Conditions of entry:

1. This is an international giveaway. Anyone can enter.

2. Make sure the email address you enter on the comment form is a valid one that you check regularly, so I can contact you if you win. No one will be able to see your email address except me, and I won’t show it to anyone else. Please don’t include your real residential or postal address anywhere in the comment. However, it would be nice if you mentioned which country you live in, because I’m curious about who reads this blog.

3. The three winners will be chosen at random, unless there are three or fewer comments – in which case, it won’t be random and all will win prizes.

4. Each winner can choose one of the Montmaray hardcovers or paperbacks pictured above, or one of the CD audiobooks of either A Brief History of Montmaray or The FitzOsbornes in Exile (not pictured above, but they do exist). See my book page for a list of the available books and audiobooks. Please note that I have lots of the North American editions, but not so many of the early Australian books. I’ll try to give each winner his or her first choice of book, but if all three winners want, say, an Australian first edition of A Brief History of Montmaray, then whoever emails me back first will get their first choice and the others might have to choose a different Montmaray book.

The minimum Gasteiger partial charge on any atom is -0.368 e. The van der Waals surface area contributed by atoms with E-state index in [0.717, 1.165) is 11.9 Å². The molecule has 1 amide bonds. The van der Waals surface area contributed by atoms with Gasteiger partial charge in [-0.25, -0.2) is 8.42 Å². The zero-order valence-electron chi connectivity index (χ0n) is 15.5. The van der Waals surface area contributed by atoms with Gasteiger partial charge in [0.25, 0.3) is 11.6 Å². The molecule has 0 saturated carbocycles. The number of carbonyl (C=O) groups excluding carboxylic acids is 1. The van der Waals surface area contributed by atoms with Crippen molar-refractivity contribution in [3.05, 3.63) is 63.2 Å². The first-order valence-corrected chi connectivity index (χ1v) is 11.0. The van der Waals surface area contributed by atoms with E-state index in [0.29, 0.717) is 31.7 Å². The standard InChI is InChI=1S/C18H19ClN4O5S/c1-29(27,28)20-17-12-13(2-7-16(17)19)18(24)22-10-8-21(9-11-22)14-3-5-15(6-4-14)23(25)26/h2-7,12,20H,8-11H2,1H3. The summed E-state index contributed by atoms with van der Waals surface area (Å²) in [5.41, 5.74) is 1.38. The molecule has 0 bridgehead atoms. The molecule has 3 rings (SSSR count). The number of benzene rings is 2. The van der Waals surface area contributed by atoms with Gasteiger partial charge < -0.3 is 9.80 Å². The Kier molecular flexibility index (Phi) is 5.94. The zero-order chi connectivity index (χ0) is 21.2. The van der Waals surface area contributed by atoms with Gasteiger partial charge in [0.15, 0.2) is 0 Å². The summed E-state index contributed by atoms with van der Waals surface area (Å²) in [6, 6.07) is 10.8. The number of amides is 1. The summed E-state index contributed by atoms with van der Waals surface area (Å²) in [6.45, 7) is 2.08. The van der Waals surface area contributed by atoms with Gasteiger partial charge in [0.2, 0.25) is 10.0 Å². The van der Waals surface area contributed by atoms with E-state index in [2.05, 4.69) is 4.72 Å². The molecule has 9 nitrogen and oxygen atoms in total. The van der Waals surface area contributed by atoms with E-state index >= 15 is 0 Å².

5. Entries close at 9:00 am Eastern Daylight Time in the US on the 8th of October, 2013, which is when the Ember paperback edition of The FitzOsbornes at War goes on sale in North America. The three giveaway winners will be emailed then, and I will post off the winners’ books as soon as possible after that.

6. This contest and/or promotion is not sponsored or authorised by Random House Australia. Random House Australia bears no legal liability in connection with this contest and/or promotion.

Off you go – recommend a book for us in the comments below. Good luck!

The Cats of Montmaray (Plus, Les Chats Du Château)

I know this blog has been rather Montmaray-heavy lately, and I will get back to my usual (non-Montmaravian) book ramblings soon, but I just had to share this with you. Ellie Maish, a very talented teenage artist, has created an amazing picture book based on A Brief History of Montmaray as a school project. Ellie has kindly allowed me to post some of the pictures from her book, The Cats of Montmaray, here. And yes, the Montmaravians are all portrayed as cats. Here are a few of the characters:

'The Cats of Montmaray' by Ellie Maish p.4

Don’t you love spiky John-Cat and worshipful Rebecca-Cat? And how Simon-Cat and Veronica-Cat are pointedly looking in opposite directions?

Here’s a scene in the Great Hall featuring the Fabergé egg:

'The Cats of Montmaray' by Ellie Maish p. 11

All the castle scenes are beautifully realised in collage form, but I particularly liked the ornate Gold Room. Whatever you do, don’t flop on the bed:

'The Cats of Montmaray' by Ellie Maish p. 15